When Brigid suddenly goes offline, Priya does something out of character: she steals the family car and drives to Pennsylvania to check on Brigid. Priya isn’t sure what to expect, but it isn’t the horrifying creature that’s shut in the basement. With Brigid nowhere to be found, Priya begins to puzzle together an impossible but obvious truth: the creature might be a werewolf—and the werewolf might be Brigid. As Brigid’s unique condition worsens, their friendship will be deepened and challenged in unexpected ways, forcing them to reckon with their own ideas of what it means to be normal. 

My thoughts:

Okay, so I really enjoyed the plot and the characters.
I love Teen Wolf, so when this was pitched as TW x Emergency Contact (a book I’d like to read) I was like perfect, I’ll accept it for review.

However, upon researching I realised this book has problematic features. So I’ll discuss those first:

The main character is a disabled Tamil/Indian American.
– The author is neither of those. So this is not an own voices novel, despite the cover and blurb kind of hinting towards that.

I cannot speak for the Tamil/Indian American community, as that is not my place. But it is clearly culture appropriation. It really wasn’t necessary to the story. The author is white and it would’ve totally been fine to have a white character? I’m not sure of the author’s though process on this. I don’t know why they felt the need to take a culture they are not familiar with and write about it. Those elements of the book were scarce, so why not leave it out although?

The side character is a werewolf, which is on the cover, above the main character. This has been noted as racist by some own voices reviewers. They said having a werewolf above an Indian is racist as it perpetuates the idea of the ‘hairy brown person’.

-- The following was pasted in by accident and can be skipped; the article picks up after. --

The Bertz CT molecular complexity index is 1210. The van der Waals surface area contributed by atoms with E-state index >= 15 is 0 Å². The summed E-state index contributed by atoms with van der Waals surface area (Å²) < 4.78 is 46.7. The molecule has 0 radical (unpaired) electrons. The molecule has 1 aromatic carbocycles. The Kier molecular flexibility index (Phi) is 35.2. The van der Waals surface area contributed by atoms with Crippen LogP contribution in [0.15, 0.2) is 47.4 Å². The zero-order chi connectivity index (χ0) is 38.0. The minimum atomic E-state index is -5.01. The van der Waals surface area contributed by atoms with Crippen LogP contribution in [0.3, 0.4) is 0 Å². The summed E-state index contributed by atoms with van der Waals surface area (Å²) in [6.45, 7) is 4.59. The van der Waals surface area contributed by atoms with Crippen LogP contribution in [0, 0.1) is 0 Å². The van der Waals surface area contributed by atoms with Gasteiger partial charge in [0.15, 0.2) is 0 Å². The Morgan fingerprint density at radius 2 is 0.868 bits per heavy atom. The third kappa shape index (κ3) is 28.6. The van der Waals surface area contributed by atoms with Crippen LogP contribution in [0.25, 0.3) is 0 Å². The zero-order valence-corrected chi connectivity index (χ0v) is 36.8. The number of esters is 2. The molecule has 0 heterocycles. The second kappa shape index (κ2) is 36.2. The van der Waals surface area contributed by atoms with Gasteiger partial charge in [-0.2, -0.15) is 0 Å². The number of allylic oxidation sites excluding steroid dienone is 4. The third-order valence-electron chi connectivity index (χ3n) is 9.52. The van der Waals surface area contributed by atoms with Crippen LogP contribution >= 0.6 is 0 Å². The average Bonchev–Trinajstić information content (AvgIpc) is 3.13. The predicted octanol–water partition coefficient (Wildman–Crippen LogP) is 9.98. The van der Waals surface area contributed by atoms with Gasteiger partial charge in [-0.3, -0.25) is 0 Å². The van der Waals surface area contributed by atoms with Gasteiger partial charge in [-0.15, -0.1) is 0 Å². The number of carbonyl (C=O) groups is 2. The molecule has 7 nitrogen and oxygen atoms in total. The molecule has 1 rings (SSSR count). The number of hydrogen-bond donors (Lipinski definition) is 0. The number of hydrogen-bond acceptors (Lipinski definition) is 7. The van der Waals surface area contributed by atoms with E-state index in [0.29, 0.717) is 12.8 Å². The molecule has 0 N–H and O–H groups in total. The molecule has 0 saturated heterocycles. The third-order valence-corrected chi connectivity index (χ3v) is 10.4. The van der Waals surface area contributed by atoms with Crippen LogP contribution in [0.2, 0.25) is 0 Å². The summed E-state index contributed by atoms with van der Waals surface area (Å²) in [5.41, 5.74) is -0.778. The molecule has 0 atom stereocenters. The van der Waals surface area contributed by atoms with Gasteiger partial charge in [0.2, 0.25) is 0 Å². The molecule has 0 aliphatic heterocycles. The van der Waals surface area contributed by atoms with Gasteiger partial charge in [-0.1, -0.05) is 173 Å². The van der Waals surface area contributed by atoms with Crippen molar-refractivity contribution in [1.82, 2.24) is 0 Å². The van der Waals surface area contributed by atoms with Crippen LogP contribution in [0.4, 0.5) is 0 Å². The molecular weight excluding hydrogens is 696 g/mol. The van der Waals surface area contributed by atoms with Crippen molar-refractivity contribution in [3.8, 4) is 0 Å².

I wanted to clarify – the werewolf is not the main character who is also on the cover. It’s side character. The cover does kind of hint that the main character might be a werewolf but she’s not, it’s her friend and that’s her friend on the cover. Obviously, again it’s not my place to say whether or not it’s racist, but I feel like there’s some context missing from some of the comments I’ve seen. A lot of the own voices reviewers have not read the full book and are going off the cover and synopsis alone. (I believe, correct me if I’m wrong)

Chronic illness side – I can actually speak from personal experience on this one.
Although the author isn’t chronically ill (I think) – the rep isn’t too bad. I think the novel does a decent job as representing what life can be like with chronic illness, particularly the loneliness. The group chat that is made in the story for people with chronic illnesses to connect was actually lovely to read.

As for the story itself,
I really enjoyed it. I thought it was fun and engaging. I liked the characters and the character interactions. I love werewolves and I thought it was a really interesting take to make it like a chronic illness, having negative effects on the body etc. It was a cool idea.

I liked the main character, Priya. I found her character to be relatable in some ways and I enjoyed reading from her perspective.
I loved her friend Brigid – what a cool character. She was just great, funny, one of the best parts of the novel.

Spencer – Amazing side character. I really liked his introduction and sort of being forced into the werewolf stuff. It was nice to see the friendship bloom between him, Priya and Brigid.

Overall, the book is good – it’s a shame it’s tainted by problematic elements.

I recommend you check out the reviews over on Goodreads where more own voices reviewers have left their thoughts.

*This book was gifted to me by Quirk Books. All opinions are my own.


April Wrap Up | 2021

Hello everyone!
April was a pretty good reading month. Somehow I managed to read 7 books, despite having tons of uni work!

April’s wrap up is going to be a quick one, I don’t have time to go into book details, like I usually do. (I cannot wait to be done with uni in a few weeks!!)

Emergency Skin by N.K Jemisin – Rating: 4 Stars

Summer Frost by Blake Crouch – Rating: 4 Stars

Randomize by Andy Weir – Rating: 2 Stars

The Dog Share by Fiona Gibson – Rating: 3 Stars // Review

*Kate in Waiting by Becky Albertalli – Rating: 3.5 Stars // Review

Queen of the Conquered by Kacen Callender – Rating: 2 Stars

*Lycanthropy and Other Chronic Illnesses by Kristen O’Neal – Rating: 4 Stars

Reviews for the rest are coming soon!

What did you read in April? Any new favourites?